Fed up with a dead-end job and a salary that doesn't cover rent? Make a fresh start! These sunny career paths will shine on no matter how stormy the economy gets.
COMPUTER SOFTWARE ENGINEER
Remember those whiz kids in high school who aced algebra and calculus? They’re now making a mint in today’s economy, and there’s no reason you shouldn’t strap on your pocket protector and join them. A computer software engineer designs new software and hardware using math and engineering principals. The U.S. Department of Labor predicts rapid growth in this industry over the next decade—no surprise considering people practically glue their iPhones to their ears these day.
Nate Cook is a freelance web-applications developer who works long term with advertising and design firms (312-259-0087, natecook.com). He’s been in the industry for more than ten years and started out building websites for a design firm and doing programing for an e-learning company. Cook—who then segued into usability testing, interface design and programming—says the industry is thriving, but adapting to new technology is crucial to success. “Being able to evolve makes a big difference in how you can look for employment and look for different jobs to do,” he says.
Starting pay for a salaried position with a small company might be in the mid-40s or 50s, while lead engineers or managers at larger companies can easily make a satisfying six figures. Many software engineers go the start-up route and become their own bosses or take freelance work and charge anywhere from $60–$150 an hour.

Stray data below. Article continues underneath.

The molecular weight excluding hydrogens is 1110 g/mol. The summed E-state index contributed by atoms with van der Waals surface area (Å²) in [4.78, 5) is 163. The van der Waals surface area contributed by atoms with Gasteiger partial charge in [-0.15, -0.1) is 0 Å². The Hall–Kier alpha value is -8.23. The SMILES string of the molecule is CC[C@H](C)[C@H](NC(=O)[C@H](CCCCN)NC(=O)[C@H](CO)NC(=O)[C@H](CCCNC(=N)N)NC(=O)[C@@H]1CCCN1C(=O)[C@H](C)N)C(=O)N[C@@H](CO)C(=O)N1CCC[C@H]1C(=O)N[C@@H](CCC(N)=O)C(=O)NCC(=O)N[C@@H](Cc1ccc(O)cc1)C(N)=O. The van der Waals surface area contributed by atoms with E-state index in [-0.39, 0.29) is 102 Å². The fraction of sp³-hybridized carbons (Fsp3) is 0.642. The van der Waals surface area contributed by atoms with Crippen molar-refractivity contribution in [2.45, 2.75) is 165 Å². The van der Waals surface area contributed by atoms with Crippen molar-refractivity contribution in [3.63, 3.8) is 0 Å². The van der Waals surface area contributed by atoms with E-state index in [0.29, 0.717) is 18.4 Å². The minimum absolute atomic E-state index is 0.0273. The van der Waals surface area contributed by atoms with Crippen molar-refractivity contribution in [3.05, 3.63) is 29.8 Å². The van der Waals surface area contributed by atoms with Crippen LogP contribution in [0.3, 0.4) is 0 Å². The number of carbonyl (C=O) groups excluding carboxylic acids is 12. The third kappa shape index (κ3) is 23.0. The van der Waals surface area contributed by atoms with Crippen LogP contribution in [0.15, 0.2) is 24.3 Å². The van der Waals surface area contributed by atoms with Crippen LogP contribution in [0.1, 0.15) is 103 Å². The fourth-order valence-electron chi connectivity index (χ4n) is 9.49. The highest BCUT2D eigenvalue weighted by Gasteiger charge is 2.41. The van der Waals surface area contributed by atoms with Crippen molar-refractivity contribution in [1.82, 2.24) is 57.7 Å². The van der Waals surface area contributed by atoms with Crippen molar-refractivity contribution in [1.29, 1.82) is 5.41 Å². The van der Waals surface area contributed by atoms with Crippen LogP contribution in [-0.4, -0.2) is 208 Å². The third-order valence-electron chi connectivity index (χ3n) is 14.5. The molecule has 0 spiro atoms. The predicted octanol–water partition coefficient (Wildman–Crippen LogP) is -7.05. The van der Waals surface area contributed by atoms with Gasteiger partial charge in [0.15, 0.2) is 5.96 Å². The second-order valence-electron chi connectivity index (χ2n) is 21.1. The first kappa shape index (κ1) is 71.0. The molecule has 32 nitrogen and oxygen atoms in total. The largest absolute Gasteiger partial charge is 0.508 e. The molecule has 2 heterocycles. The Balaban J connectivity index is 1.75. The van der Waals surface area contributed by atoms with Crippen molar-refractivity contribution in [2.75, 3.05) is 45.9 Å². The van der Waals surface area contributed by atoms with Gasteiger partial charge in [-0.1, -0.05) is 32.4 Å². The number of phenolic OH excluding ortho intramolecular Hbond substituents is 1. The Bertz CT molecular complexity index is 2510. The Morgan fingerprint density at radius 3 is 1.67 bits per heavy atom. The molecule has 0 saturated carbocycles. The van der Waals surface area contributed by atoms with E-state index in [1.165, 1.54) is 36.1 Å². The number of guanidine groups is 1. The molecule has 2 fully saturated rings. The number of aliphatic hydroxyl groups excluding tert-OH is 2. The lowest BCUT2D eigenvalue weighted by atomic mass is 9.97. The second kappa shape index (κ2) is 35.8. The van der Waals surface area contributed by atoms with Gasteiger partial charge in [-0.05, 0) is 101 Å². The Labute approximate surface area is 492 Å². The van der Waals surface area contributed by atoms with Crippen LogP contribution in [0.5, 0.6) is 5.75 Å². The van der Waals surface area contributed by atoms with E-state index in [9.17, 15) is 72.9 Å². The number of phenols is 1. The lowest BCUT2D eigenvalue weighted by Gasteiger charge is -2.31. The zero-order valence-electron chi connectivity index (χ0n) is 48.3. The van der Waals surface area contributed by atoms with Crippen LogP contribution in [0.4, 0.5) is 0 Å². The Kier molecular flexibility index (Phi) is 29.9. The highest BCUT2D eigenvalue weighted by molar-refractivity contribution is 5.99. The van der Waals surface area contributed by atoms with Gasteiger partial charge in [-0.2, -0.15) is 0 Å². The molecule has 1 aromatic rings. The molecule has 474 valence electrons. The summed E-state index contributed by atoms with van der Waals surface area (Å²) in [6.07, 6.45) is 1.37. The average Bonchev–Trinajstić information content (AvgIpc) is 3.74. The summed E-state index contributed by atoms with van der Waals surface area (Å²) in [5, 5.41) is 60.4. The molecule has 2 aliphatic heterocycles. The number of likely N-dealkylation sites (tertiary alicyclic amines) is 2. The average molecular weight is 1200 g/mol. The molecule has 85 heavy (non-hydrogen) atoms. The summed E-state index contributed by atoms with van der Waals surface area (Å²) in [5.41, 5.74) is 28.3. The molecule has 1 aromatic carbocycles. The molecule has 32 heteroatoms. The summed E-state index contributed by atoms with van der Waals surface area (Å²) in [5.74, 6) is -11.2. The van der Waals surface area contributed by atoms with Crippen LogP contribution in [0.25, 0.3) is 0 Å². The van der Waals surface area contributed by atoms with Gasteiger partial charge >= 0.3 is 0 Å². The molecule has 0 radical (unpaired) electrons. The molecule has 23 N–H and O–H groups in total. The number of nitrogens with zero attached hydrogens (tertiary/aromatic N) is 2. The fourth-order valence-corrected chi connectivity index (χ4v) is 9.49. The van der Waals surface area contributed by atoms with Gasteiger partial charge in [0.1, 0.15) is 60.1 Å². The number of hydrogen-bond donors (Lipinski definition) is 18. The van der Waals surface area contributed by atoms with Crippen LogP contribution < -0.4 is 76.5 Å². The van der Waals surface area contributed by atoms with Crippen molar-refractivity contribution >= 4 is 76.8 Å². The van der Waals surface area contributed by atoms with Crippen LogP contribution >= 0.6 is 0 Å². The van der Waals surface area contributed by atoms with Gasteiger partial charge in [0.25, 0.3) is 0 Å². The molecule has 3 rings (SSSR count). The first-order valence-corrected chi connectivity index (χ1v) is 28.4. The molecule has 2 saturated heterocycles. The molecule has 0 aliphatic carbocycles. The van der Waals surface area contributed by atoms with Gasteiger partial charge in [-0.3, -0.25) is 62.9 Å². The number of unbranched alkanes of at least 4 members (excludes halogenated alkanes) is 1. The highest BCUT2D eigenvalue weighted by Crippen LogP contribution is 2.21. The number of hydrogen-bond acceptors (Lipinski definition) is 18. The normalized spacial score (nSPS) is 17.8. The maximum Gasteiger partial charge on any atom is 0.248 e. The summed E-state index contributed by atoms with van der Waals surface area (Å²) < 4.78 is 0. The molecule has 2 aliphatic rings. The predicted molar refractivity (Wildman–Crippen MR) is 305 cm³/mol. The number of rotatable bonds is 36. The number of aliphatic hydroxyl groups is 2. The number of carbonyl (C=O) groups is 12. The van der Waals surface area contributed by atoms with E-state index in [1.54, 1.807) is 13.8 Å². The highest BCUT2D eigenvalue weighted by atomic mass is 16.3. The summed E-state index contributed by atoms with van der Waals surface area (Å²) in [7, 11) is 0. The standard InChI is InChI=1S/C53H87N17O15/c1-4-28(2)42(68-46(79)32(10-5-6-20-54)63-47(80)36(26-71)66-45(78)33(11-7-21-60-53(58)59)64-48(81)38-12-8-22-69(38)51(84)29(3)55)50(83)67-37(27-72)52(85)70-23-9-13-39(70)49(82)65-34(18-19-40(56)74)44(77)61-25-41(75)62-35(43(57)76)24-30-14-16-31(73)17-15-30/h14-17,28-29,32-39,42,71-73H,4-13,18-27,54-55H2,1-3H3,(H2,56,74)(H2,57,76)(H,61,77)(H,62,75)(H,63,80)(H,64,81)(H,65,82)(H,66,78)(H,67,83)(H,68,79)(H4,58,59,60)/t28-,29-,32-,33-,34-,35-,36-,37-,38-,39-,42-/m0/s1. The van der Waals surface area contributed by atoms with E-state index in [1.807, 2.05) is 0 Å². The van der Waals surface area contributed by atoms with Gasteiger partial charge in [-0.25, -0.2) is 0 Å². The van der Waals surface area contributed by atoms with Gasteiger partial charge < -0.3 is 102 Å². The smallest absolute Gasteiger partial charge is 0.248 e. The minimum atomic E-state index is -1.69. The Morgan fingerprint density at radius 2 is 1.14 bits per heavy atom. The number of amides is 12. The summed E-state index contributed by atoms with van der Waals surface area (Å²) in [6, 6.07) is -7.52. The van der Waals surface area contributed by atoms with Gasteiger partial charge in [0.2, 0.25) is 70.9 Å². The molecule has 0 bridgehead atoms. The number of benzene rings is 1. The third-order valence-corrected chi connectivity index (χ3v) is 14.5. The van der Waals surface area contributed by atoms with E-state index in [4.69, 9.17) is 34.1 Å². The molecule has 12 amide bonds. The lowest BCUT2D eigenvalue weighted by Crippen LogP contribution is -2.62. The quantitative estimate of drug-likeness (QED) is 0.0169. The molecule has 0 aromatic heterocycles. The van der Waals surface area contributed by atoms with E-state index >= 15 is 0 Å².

This career is for you if…
You love computers and don’t mind sitting in front of one for innumerable hours each week. “Programming is really problem solving, so finding ways to solve a problem better, finding a new way to define a problem that opens up a solution...those are very creative things,” Cook says. But he warns that drudgery and tedium are par for the course on some days and that as a freelancer, he sometimes misses those water-cooler moments.
If ever there were a DIY career path, this is it. Cook entered the workforce ten years ago armed with a degree in music, although he also took computer-science courses in high school and college. “Once you get out into the world, one of the big challenges of this field is that things really move quickly, and there’s a lot of change even when you’re just doing one job,” he says. “Learning to learn on an ongoing basis is really key.” He suggests learning both online and considering a course at a local college.
Northwestern University’s School of Continuing Education Studies offers an Introduction to Computer Programming evening course for adults both in the fall and winter. Students need to be working toward a degree or certification. To register, fill out an Academic Plan form at scs.northwestern.edu.
Fall classes at Digital Bootcamp (1400 W Hubbard St, suite 210, 312-633-3000) kick off at the end of August with some beginning as late as October. Basic bootcamp courses offer a general overview, whereas enrollment in the more extensive eight-week version is designed to give students “power-user” status.